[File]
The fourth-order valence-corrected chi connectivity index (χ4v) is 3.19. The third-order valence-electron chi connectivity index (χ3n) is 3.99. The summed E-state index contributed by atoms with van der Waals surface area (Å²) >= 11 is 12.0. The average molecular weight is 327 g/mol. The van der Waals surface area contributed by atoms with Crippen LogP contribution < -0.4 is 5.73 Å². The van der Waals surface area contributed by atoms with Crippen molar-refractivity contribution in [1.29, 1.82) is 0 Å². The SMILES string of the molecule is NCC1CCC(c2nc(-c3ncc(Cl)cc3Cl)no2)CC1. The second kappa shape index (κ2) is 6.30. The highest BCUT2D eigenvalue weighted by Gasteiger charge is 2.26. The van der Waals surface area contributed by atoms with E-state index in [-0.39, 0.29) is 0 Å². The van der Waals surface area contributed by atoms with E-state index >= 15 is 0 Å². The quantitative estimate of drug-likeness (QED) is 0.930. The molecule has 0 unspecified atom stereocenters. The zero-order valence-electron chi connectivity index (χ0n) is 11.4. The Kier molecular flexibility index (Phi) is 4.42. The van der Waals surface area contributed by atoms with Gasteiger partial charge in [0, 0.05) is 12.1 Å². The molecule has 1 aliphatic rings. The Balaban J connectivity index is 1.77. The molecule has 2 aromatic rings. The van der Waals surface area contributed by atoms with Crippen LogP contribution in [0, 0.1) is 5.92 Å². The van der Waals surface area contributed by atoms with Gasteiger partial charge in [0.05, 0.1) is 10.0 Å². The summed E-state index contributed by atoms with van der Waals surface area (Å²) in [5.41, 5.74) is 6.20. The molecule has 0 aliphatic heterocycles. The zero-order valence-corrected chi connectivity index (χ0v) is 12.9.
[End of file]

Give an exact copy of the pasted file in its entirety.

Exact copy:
The fourth-order valence-corrected chi connectivity index (χ4v) is 3.19. The third-order valence-electron chi connectivity index (χ3n) is 3.99. The summed E-state index contributed by atoms with van der Waals surface area (Å²) >= 11 is 12.0. The average molecular weight is 327 g/mol. The van der Waals surface area contributed by atoms with Crippen LogP contribution < -0.4 is 5.73 Å². The van der Waals surface area contributed by atoms with Crippen molar-refractivity contribution in [1.29, 1.82) is 0 Å². The SMILES string of the molecule is NCC1CCC(c2nc(-c3ncc(Cl)cc3Cl)no2)CC1. The second kappa shape index (κ2) is 6.30. The highest BCUT2D eigenvalue weighted by Gasteiger charge is 2.26. The van der Waals surface area contributed by atoms with E-state index in [-0.39, 0.29) is 0 Å². The van der Waals surface area contributed by atoms with E-state index >= 15 is 0 Å². The quantitative estimate of drug-likeness (QED) is 0.930. The molecule has 0 unspecified atom stereocenters. The zero-order valence-electron chi connectivity index (χ0n) is 11.4. The Kier molecular flexibility index (Phi) is 4.42. The van der Waals surface area contributed by atoms with Gasteiger partial charge in [0, 0.05) is 12.1 Å². The molecule has 1 aliphatic rings. The Balaban J connectivity index is 1.77. The molecule has 2 aromatic rings. The van der Waals surface area contributed by atoms with Crippen LogP contribution in [0, 0.1) is 5.92 Å². The van der Waals surface area contributed by atoms with Gasteiger partial charge in [0.05, 0.1) is 10.0 Å². The summed E-state index contributed by atoms with van der Waals surface area (Å²) in [5.41, 5.74) is 6.20. The molecule has 0 aliphatic heterocycles. The zero-order valence-corrected chi connectivity index (χ0v) is 12.9.